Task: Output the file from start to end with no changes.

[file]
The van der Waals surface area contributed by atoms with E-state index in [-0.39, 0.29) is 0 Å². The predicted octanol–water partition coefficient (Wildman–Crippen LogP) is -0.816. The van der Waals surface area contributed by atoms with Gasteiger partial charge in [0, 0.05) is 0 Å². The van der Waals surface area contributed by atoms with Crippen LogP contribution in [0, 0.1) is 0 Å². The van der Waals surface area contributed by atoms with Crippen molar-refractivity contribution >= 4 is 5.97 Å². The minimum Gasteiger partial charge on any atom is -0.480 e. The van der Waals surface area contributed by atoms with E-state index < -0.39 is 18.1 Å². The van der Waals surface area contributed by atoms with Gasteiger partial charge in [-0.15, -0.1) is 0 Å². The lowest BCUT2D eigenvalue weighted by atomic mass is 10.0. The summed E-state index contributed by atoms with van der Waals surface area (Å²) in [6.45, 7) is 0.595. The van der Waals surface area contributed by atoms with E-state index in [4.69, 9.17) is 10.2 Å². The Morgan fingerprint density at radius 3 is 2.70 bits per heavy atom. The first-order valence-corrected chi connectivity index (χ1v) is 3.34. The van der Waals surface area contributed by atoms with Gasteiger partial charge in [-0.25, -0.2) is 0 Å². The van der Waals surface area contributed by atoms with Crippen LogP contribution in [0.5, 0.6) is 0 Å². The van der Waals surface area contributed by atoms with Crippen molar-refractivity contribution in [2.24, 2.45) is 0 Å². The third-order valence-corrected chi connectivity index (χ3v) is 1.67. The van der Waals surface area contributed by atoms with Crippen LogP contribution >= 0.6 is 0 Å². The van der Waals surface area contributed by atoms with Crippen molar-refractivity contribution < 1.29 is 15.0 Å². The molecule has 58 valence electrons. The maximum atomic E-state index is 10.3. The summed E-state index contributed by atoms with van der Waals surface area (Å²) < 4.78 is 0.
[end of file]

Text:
The van der Waals surface area contributed by atoms with E-state index in [-0.39, 0.29) is 0 Å². The predicted octanol–water partition coefficient (Wildman–Crippen LogP) is -0.816. The van der Waals surface area contributed by atoms with Gasteiger partial charge in [0, 0.05) is 0 Å². The van der Waals surface area contributed by atoms with Crippen LogP contribution in [0, 0.1) is 0 Å². The van der Waals surface area contributed by atoms with Crippen molar-refractivity contribution >= 4 is 5.97 Å². The minimum Gasteiger partial charge on any atom is -0.480 e. The van der Waals surface area contributed by atoms with E-state index < -0.39 is 18.1 Å². The van der Waals surface area contributed by atoms with Gasteiger partial charge in [-0.15, -0.1) is 0 Å². The lowest BCUT2D eigenvalue weighted by atomic mass is 10.0. The summed E-state index contributed by atoms with van der Waals surface area (Å²) in [6.45, 7) is 0.595. The van der Waals surface area contributed by atoms with E-state index in [4.69, 9.17) is 10.2 Å². The Morgan fingerprint density at radius 3 is 2.70 bits per heavy atom. The first-order valence-corrected chi connectivity index (χ1v) is 3.34. The van der Waals surface area contributed by atoms with Gasteiger partial charge in [-0.25, -0.2) is 0 Å². The van der Waals surface area contributed by atoms with Crippen LogP contribution in [0.5, 0.6) is 0 Å². The van der Waals surface area contributed by atoms with Crippen molar-refractivity contribution in [2.24, 2.45) is 0 Å². The third-order valence-corrected chi connectivity index (χ3v) is 1.67. The van der Waals surface area contributed by atoms with Crippen LogP contribution >= 0.6 is 0 Å². The van der Waals surface area contributed by atoms with Crippen molar-refractivity contribution < 1.29 is 15.0 Å². The molecule has 58 valence electrons. The maximum atomic E-state index is 10.3. The summed E-state index contributed by atoms with van der Waals surface area (Å²) < 4.78 is 0.